UVM Study Abroad Pre-Departure Guidebook
Section 1 Before You Go:
Medical and Health Issues
- It is recommended that you check with your current health insurance provider to ensure coverage for any possible medical expenses incurred while traveling abroad.
- Be prepared to pay cash for medical services on-site. Your insurance may not be accepted by providers outside your home country. Contact your insurance company for reimbursement policies.
- While traveling, you should carry your insurance policy identity card as proof of insurance and a claim form.
Assess Your Health:
- Please remember that study abroad is not a magic cure for concerns and problems that you may be having at home.
- Emotional, psychological, and physical problems will follow you wherever you go.
- Travel does not minimize these problems; rather, it often can exacerbate them to the point of crisis if you are not careful.
- Be clear and honest about your health needs when applying for a study abroad program and when making your housing arrangements.
- This includes issues such as medical needs, allergies, psychological treatments, dietary requirements (including vegetarianism), and disabilities.
- Services for people with disabilities vary widely around the world;
- if you have questions or concerns about these issues, please feel free to discuss them with your study abroad advisor.
- If you have any kind of mental health problems or eating disorders (or if you have had in the past),
- think carefully about your decision to study abroad, and
- please discuss these issues with your physician and with your mental health practitioner.
- For additional support, visit the UVM Counseling Center website: http://www.uvm.edu/~chwb/psych/
Visit your health care practitioners:
- Before you go abroad, visit your family physician, dentist, gynecologist, and any other health care practitioners that you regularly see.
- Make sure your health records are up-to-date and that you discuss any medical issues you have that may affect your experience abroad.
- You should take copies of your medical records with you abroad, especially if you have specific medical conditions or if you expect to need medical care abroad.
- If you are taking any prescription drugs PLEASE visit your health care provider prior to leaving to discuss whether your medications are legal in your host country, what quantities you can carry with you in your host country, and how you will transport your medications abroad.
- Ask your health care provider and insurance company for guidance on how to secure a sufficient supply of medication to last through your stay.
- For safety reasons, it is best to carry your medication in their original, clearly labeled containers along with a copy of the original prescription.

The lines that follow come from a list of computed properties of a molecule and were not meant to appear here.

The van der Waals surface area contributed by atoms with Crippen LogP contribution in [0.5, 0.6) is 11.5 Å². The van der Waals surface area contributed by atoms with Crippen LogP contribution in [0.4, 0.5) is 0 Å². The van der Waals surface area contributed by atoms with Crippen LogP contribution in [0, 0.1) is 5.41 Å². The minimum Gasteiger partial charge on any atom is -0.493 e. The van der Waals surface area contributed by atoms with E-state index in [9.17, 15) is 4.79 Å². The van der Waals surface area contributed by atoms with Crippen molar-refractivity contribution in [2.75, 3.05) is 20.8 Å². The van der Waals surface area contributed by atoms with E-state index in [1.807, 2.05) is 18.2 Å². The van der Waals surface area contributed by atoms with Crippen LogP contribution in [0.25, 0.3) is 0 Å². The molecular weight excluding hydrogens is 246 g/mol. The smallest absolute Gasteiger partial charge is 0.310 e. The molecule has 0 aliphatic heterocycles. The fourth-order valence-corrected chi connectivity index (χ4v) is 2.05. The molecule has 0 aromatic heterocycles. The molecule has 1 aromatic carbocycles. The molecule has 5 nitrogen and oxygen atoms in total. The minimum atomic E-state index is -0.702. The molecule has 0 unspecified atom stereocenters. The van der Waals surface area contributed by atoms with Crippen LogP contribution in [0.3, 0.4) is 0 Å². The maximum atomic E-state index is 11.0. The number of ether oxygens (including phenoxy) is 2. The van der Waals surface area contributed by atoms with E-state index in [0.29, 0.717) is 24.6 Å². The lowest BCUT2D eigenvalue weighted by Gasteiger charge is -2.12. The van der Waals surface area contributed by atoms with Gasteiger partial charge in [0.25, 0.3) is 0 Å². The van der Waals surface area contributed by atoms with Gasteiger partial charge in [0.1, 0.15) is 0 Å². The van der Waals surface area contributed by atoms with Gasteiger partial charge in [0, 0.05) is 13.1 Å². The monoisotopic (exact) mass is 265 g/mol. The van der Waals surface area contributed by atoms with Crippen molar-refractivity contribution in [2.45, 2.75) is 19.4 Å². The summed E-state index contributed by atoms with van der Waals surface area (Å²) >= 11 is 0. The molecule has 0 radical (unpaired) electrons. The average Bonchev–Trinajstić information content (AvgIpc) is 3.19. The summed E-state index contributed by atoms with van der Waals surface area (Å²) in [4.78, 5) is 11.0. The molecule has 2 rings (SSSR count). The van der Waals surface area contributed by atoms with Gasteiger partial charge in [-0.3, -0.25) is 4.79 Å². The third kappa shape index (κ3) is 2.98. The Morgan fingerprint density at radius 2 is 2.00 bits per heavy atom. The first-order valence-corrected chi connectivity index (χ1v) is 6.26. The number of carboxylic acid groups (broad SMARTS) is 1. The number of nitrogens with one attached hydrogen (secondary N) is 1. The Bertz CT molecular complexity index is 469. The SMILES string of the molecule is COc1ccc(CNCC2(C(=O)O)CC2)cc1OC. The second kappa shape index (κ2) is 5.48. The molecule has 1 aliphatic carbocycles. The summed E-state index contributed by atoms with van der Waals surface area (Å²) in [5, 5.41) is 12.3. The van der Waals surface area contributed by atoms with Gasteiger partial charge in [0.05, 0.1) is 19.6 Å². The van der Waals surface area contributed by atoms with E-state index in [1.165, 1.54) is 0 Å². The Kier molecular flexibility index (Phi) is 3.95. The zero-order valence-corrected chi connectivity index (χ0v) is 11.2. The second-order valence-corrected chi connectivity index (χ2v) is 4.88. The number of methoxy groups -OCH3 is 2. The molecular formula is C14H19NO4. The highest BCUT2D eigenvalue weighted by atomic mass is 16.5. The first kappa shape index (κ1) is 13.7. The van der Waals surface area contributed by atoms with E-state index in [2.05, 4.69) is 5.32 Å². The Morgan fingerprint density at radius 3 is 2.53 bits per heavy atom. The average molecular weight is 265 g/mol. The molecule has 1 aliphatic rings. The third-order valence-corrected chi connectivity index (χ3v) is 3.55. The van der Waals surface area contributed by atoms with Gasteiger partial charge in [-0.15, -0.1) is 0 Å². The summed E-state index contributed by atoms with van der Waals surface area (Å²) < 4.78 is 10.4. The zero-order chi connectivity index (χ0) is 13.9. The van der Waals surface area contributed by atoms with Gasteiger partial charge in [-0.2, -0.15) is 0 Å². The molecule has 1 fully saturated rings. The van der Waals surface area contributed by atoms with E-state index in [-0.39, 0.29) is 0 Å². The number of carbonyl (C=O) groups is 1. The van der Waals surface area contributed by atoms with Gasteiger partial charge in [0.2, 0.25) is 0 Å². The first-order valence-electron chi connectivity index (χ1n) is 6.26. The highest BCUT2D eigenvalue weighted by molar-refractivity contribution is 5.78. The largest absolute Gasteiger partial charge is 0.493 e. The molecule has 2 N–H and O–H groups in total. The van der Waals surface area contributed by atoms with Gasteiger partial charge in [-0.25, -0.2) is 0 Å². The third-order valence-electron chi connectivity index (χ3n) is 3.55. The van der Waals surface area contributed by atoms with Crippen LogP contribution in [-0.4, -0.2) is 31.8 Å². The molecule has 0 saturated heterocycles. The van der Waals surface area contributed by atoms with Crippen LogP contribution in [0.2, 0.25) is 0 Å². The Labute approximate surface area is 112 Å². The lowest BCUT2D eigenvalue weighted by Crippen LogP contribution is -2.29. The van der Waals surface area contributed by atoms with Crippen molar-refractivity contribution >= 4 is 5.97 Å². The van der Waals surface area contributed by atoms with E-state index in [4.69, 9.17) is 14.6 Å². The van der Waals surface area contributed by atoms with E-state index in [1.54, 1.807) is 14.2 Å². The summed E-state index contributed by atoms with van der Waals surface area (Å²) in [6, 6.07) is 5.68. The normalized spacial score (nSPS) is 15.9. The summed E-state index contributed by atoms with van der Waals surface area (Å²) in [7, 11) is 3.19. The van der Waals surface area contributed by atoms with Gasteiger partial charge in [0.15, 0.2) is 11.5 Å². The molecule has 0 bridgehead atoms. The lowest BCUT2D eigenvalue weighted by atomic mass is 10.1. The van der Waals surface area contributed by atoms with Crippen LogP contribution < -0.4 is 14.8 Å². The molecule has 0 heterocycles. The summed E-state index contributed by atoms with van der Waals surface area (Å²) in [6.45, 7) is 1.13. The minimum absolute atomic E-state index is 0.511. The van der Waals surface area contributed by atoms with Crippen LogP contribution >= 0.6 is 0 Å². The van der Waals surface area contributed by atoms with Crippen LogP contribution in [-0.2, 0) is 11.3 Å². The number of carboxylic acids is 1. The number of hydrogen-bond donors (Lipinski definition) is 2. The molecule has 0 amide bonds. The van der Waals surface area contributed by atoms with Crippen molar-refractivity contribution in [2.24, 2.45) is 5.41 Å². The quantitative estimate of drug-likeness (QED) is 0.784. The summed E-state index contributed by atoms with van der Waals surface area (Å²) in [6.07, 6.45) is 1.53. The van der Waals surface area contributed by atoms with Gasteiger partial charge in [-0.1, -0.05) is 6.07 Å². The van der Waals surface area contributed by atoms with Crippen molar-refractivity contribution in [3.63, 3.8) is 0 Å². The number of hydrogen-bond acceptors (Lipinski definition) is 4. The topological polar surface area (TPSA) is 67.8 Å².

- In order to pass through Customs,
- you will need a copy of the prescription (in both name brand and generic form) for medications and medical supplies.
- You will need to carry your medications in their original, clearly labeled containers. Otherwise, it may appear that you are attempting to smuggle illegal drugs into your host country.
- You should check with the foreign embassy of the country you are visiting to make sure any required medications are not considered to be illegal narcotics.
- If you have a history of significant medical problems, wearing a medical alert bracelet while on your trip is a good idea.
- Bring photocopies of necessary prescriptions (eyeglasses, medications, etc.).
- Some countries require specific immunizations in order to enter the country, and there are also immunizations recommended for travel to specific areas of the world. Be sure to check this out well in advance of your departure, as some immunizations require a series of inoculations starting many months before your scheduled travel.
- Check with health care providers or your own records to ensure that your immunizations (e.g., tetanus and polio) are up-to-date.
- Under the International Health Regulations adopted by the World Health Organization, a country may require International Certificates of Vaccination against yellow fever, and a cholera immunization may be required if you are traveling from an infected area.
- An increasing number of countries have established regulations regarding AIDS testing, particularly for long-term visitors. Check with the embassy or consulate of the country you plan to visit to verify if this is a requirement for entry.
- For information about outbreaks of infectious diseases abroad, consult the World Health Organization’s website at http://www.who.int/en.
- Health information can be obtained
Birth Control/Sexually Transmitted Diseases:
- If you have unprotected sex, you put yourself at risk for contracting HIV/AIDS, Hepatitis, B and a host of other diseases. You also put yourself at risk for an unwanted pregnancy.
- Do not be unprepared for sexual contact while you are abroad.
- Take condoms, dental dams, birth control pills, or other contraceptives with you.
- Don’t assume you can easily find these in your host country.
Don’t underestimate the importance of travelling with some basic medical supplies.
- You may want to include bandages, over-the-counter pain medications, antibiotic ointment, etc. to avoid having to rush off to a pharmacy for something minor.
- A statement about soap-less, anti-bacterial hand wash: Good hand hygiene is essential to good health on the road and helps in avoiding problems from diarrhea to a cold.
- For a list of first aid kit items, visit: www.cdc.gov/travel/ (Click on “Illness and Injury Abroad” and then “Travel Health Kits”)
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